Celebrate International Mother Language Day Today
Happy Lakota Language Day!
Today is Lakota Language Day and International Mother Language Day, both of which are dedicated to protecting what the United Nations called “the most powerful instruments of preserving and developing our tangible and intangible heritage… and to inspire solidarity based on understanding, tolerance and dialogue.”
International Mother Language Day started in 2000 “to promote linguistic and cultural diversity and multilingualism,” according to the United Nations Educational, Scientific and Cultural Organization (UNESCO) website.
“There is a fundamental linkage between language and traditional knowledge related to biodiversity,” the UNESCO site says. “Local and indigenous communities have elaborated complex classification systems for the natural world, reflecting a deep understanding of local flora, fauna, ecological relations and ecosystem dynamics. A number of recent studies have shown that environmental knowledge embedded in indigenous names, oral traditions and taxonomies is often lost when a community shifts to another language.”
Along with these inherent values, another reason for starting the program was to try and stop the loss of these languages, including the native languages of the western hemisphere. UNESCO estimated that without intervention, half of 6,000 plus languages that exist today would disappear by the end of the century.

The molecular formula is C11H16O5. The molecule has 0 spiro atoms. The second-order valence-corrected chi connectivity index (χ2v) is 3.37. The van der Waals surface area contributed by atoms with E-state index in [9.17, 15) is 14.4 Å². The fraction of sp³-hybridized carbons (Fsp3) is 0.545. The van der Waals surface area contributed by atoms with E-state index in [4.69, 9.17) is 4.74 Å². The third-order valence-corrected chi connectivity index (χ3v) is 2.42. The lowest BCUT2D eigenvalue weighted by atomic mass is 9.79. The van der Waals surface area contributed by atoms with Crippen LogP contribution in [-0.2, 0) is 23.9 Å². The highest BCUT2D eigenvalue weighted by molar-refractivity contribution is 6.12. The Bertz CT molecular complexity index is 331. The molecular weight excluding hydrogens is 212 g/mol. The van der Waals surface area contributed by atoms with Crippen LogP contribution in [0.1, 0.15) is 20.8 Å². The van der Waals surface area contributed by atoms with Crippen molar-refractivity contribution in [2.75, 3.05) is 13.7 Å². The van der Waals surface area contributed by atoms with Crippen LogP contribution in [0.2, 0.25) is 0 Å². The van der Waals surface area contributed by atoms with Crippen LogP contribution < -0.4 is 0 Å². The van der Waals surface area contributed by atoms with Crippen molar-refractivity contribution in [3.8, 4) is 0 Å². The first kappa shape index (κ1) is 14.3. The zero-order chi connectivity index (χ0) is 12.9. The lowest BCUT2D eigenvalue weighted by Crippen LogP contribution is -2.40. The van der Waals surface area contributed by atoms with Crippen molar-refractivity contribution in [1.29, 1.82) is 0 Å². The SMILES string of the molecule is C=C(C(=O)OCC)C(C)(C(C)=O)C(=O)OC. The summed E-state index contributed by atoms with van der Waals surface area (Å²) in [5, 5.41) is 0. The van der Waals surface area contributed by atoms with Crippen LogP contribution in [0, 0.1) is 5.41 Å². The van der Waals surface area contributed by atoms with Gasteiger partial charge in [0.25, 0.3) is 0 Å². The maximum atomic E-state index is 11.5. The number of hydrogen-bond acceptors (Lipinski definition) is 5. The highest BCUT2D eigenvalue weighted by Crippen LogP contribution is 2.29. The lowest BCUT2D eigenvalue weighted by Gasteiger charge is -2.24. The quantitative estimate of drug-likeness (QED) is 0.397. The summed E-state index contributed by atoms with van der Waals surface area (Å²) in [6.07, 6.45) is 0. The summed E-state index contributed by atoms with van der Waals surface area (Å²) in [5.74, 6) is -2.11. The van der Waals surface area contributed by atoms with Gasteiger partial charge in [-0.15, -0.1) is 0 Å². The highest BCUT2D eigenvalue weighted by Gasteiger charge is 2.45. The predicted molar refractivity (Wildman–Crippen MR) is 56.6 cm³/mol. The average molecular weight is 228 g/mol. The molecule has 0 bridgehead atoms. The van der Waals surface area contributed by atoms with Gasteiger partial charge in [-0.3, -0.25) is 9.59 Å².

In the United States, according to UNESCO’s Atlas of the World’s Languages in Danger, there are 191 indigenous languages that face this problem. One of the languages on that list is Lakota, but there are educators and activists trying to change that.
The Lakota Language Consortium, based in Bloomington, Indiana, was founded in 2004 and works towards supporting “the Lakota language, culture and community by providing resources and technical assistance for language preservation and education.”
Will Meya, the consortium’s executive director, said Lakota Language Day was created to reach out to people interested in learning the language and the culture.
“It provides a great opportunity to highlight the importance of the Lakota language and encourage people to honor their culture by speaking, writing, texting or posting in Lakota,” Meya said.
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